Literally, just three things I read, listened to, watched, or experienced recently that might be of use or interest to you too if you're a fellow culture-shaper, problem-solver, or change-maker. I'll aim to share three things once or twice a month.
1. Episode 70: The Procedure (Criminal Podcast, July 7, 2017). I’m an auditory learner, so I love podcasts and could fill all three slots just with recommendations of great episodes that I’ve listened to lately. One of my favorite podcasts is Criminal which as the name suggests is about crime– but does not sensationalize it and looks at all aspects of it – circumstances, psychology, the criminal justice system, history, its place in culture and people who defy the law for moral reasons. If you’ve never listened, two of my favorite episodes focus on: an interview with a woman who is an “exit guide,” supporting individuals with terminal diseases when they commit suicide (listen here), and the story of the epidemic of people stealing wood from the Petrified Forest National Park in Arizona (listen here).
The latest episode of Criminal: A Podcast, tells the story of the Clergy Consultation Services (CCS), a nationwide network of clergy who helped women access safe abortions before the practice was legal. No matter your beliefs about abortion, I’m recommending this piece because it does an amazing job of exploring the conditions and context that led to Roe vs. Wade and the legalization of abortion in the United States. It also shines a light on an often hidden point of view in this debate – clergy who support choice, and how they see that point of view align with religious teaching.
2. The 4 Types of Innovation and the Problems They Solve by Greg Satell (Harvard Business Review, June 21, 2017). I'm a big believer in understanding a range of methodologies, remixing them, and adapting them to new contexts - whether those methodologies are focused on innovation, collaboration, leadership, culture, or social change. I really appreciated Greg Satell's piece in Harvard Business Review in which he writes, "I found that every innovation strategy fails eventually, because innovation is, at its core, about solving problems — and there are as many ways to innovate as there are types of problems to solve. There is no one 'true' path to innovation…We need to start treating innovation like other business disciplines — as a set of tools that are designed to accomplish specific objectives. Just as we wouldn’t rely on a single marketing tactic or a single source of financing for the entire life of an organization, we need to build up a portfolio of innovation strategies designed for specific tasks.”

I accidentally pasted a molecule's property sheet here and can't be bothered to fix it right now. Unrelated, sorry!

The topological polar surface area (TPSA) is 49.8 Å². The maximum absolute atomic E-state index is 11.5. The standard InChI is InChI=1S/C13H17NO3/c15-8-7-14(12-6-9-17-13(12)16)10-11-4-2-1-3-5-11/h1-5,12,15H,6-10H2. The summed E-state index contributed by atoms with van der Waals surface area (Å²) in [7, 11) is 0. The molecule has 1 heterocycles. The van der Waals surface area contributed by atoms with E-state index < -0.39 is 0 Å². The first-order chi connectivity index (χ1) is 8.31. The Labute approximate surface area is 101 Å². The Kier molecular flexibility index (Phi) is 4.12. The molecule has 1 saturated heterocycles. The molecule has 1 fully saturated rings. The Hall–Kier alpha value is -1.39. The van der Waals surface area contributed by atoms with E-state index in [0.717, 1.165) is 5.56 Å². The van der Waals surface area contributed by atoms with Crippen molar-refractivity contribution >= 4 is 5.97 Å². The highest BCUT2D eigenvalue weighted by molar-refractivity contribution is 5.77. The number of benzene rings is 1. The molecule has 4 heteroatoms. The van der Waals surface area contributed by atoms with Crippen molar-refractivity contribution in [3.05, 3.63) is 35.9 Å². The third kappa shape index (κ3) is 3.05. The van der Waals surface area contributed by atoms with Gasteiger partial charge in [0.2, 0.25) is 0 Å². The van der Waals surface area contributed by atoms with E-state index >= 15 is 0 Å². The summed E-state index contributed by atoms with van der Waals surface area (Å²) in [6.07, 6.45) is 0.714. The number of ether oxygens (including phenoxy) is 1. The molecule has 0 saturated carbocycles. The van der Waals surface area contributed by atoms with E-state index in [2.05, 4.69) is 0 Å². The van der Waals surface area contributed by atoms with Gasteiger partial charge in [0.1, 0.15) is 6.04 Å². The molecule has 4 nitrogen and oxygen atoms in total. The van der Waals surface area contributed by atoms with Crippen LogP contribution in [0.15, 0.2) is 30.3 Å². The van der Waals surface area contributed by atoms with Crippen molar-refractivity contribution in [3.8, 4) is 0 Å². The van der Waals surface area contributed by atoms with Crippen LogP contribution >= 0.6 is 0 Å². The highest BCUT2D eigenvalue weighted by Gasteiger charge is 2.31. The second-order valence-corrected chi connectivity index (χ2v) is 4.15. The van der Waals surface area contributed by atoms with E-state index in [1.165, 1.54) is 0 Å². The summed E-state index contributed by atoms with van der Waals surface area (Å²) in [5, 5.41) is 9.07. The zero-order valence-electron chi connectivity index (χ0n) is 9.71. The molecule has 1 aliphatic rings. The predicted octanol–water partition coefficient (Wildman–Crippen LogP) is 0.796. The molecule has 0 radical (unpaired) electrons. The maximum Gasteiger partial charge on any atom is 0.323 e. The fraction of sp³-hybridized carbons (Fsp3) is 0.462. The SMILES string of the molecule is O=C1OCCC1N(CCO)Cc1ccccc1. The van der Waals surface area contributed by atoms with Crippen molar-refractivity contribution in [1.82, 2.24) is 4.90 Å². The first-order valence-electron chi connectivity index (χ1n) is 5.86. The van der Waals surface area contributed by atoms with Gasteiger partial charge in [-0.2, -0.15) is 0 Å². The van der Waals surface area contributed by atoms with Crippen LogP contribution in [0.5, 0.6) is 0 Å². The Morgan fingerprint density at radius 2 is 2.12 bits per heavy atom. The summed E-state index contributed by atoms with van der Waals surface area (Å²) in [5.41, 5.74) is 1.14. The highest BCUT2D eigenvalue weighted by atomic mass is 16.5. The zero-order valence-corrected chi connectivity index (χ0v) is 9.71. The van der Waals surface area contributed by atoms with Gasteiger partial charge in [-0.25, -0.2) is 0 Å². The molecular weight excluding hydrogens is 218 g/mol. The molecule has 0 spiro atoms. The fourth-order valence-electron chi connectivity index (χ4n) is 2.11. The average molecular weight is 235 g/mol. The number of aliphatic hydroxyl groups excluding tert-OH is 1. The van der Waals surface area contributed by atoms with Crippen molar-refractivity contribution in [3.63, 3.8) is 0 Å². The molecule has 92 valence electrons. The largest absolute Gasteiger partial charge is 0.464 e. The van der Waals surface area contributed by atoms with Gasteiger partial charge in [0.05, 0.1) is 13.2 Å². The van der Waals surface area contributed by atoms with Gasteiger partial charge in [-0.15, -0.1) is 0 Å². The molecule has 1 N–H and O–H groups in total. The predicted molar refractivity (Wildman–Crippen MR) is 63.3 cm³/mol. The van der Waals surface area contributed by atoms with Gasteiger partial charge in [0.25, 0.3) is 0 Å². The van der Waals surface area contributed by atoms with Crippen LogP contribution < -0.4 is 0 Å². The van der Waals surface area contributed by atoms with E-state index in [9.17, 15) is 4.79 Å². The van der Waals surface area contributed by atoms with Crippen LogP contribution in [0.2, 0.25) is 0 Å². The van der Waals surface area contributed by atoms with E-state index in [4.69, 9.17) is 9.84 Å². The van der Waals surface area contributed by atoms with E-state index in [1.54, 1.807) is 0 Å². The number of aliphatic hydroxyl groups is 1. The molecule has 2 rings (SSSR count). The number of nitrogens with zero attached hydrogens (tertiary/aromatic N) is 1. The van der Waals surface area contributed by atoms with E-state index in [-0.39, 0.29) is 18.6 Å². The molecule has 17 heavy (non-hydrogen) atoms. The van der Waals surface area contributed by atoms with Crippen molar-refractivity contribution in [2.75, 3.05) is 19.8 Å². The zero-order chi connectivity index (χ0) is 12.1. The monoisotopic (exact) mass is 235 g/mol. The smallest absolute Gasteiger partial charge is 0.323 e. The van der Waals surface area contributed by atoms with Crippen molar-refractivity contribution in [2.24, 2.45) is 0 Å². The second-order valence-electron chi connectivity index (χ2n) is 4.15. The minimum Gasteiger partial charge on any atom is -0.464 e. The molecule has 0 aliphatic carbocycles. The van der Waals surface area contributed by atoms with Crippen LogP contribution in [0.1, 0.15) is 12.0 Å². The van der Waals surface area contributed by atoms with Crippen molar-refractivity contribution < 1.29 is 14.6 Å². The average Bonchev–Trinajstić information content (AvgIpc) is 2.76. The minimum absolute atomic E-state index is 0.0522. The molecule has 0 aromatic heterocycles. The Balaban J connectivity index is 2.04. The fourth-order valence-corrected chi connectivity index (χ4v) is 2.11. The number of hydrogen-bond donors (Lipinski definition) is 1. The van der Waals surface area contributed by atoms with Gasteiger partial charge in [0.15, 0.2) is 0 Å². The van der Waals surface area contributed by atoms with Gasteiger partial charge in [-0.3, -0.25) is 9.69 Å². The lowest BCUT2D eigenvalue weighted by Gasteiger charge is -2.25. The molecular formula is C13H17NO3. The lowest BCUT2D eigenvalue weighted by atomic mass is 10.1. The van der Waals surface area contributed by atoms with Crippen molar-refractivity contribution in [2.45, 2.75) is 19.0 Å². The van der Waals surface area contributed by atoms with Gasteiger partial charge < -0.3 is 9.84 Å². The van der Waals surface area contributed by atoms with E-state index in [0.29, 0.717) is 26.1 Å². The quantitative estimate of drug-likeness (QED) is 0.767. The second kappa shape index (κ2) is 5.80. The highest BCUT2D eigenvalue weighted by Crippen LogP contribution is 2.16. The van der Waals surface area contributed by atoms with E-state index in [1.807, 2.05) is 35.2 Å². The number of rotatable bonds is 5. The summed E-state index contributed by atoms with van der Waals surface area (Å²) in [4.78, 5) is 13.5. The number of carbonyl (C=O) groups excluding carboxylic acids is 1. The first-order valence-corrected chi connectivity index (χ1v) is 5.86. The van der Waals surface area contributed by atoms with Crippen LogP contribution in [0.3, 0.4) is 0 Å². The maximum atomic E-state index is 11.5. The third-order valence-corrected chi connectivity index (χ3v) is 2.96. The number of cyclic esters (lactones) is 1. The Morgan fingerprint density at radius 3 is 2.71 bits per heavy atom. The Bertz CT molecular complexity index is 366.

3. All-In Cities Policy Toolkit (Beta) (PolicyLink, 7/2017). This month, I’ve had interesting conversations with change-makers working in two different cities about how they know they need to be more effective at bringing an economic inclusion framework to their approach to economic development.
PolicyLink, a national research and action institute advancing economic and social equity has released a beta of its All-In Cities Policy Toolkit. The Toolkit aims to “lift up what works” by shining a light on policies in six areas: good jobs, economic security, homegrown talent, healthy neighborhoods, housing/anti-displacement, and democracy and justice. The toolkit recommends strategies, explains what they are, who can implement them, key considerations, and examples of where it is being used. Seems like a great starting place for folks beginning to dig into inclusive economies, as well as those doing the work and seeking to learn about what it looks like in other issue areas and places.